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Watchdog: USDA Carried Out 'Cannibal Cat' Experiments

Lawmakers want experiments—including dog remains being fed to cats—to end
By Bob Cronin,  Newser Staff
Posted Mar 20, 2019 10:05 AM CDT
The Beltsville Agricultural Research Center in Maryland.   (AP Photo/Jacquelyn Martin)

(Newser) – Government scientists have fed dog remains to cats, injected cat remains into mice, and conducted other experiments on animals that one member of Congress says "need to end now." The White Coat Waste Project, a nonprofit watchdog, drew the information from USDA publications for a report it plans to give to Congress, NBC News reports. The group found the experiments to be pointless. "It's crazy," a former USDA scientist says. "Cannibal cats, cats eating dogs—I don't see the logic." The experiments were carried out at the Animal Parasitic Diseases Laboratory in Maryland. Experiments there in which cats were intentionally infected with T. gondii, the parasite that causes toxoplasmosis, killing the cats, had already drawn criticism. "The details of these kitten experiments keep getting worse," says Florida's GOP Rep. Brian Mast, who has co-sponsored a bill to stop those experiments.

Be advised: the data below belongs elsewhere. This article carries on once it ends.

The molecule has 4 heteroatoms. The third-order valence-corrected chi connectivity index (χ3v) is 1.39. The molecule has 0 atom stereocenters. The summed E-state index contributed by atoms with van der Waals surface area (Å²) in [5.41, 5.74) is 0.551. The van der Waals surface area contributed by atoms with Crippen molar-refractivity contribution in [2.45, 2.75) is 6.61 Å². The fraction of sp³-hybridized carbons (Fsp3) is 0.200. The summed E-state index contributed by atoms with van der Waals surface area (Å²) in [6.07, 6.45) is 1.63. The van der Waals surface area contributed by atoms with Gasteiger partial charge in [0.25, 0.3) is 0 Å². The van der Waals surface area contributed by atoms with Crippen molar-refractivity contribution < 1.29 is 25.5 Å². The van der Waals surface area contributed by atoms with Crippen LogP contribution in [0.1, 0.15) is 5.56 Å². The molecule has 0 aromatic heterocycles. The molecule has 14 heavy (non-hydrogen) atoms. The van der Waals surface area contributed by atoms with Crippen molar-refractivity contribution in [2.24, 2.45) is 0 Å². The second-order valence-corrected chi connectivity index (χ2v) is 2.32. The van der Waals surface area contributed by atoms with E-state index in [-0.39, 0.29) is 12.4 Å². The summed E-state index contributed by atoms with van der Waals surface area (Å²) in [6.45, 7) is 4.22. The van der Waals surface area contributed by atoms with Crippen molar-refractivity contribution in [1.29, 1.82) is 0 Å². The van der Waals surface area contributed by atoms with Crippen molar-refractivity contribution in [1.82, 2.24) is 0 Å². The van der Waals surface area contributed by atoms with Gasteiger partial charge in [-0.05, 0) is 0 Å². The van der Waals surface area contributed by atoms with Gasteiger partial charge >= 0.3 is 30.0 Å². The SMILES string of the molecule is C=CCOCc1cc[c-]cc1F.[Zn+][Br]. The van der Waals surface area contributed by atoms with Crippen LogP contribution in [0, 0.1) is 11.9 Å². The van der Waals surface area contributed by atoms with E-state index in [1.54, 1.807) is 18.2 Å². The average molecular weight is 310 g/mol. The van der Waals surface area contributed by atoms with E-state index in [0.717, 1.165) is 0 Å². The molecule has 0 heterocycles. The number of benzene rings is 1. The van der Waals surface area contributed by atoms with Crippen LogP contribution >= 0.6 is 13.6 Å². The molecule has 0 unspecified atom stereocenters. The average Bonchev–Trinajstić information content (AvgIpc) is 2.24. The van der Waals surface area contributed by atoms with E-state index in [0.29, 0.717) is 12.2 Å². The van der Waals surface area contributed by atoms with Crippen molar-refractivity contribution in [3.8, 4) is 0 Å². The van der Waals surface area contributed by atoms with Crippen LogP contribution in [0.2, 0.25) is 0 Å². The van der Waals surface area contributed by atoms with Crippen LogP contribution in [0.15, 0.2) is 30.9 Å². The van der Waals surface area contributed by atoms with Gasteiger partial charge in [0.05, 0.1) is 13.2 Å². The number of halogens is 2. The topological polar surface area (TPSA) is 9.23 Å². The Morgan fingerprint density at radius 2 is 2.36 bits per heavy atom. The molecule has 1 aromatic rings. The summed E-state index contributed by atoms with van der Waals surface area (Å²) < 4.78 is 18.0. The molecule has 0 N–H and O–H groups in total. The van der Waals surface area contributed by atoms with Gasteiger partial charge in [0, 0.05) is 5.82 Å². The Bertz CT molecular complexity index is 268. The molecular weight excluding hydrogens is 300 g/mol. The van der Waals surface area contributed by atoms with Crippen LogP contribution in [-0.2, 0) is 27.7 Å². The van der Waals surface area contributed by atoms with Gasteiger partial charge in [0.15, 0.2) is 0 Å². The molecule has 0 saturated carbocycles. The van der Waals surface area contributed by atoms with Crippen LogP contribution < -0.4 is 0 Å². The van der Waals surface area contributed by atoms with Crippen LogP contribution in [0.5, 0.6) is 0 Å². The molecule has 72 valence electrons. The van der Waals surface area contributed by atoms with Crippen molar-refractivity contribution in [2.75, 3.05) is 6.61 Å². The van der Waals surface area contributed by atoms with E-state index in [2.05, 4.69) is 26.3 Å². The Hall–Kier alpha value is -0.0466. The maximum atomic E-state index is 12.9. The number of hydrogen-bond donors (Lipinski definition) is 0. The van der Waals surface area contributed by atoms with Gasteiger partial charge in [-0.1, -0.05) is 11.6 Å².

The USDA's job is to protect the food supply, the ex-USDA scientist notes, but cats and dogs aren't part of the food chain here. Its reports say the idea was to study various forms of a parasite that causes toxoplasmosis. Per lab publications, the dogs and cats were killed in Asia, South America, and Africa; tissues from the animals were then sent to the USDA lab. Some of the animals had been purchased from markets that were condemned in a House resolution last year, per the Washington Post. That resolution called for other countries to ban the consumption of animals commonly kept as pets in the US. "DEEPLY disturbing that USDA has been purchasing cats and dogs from notoriously inhumane meat markets in Asia, then feeding the meat to animals they're experimenting on," Oregon Sen. Jeff Merkley tweeted. "We can advance scientific discovery while treating animals humanely." (Read more USDA stories.)

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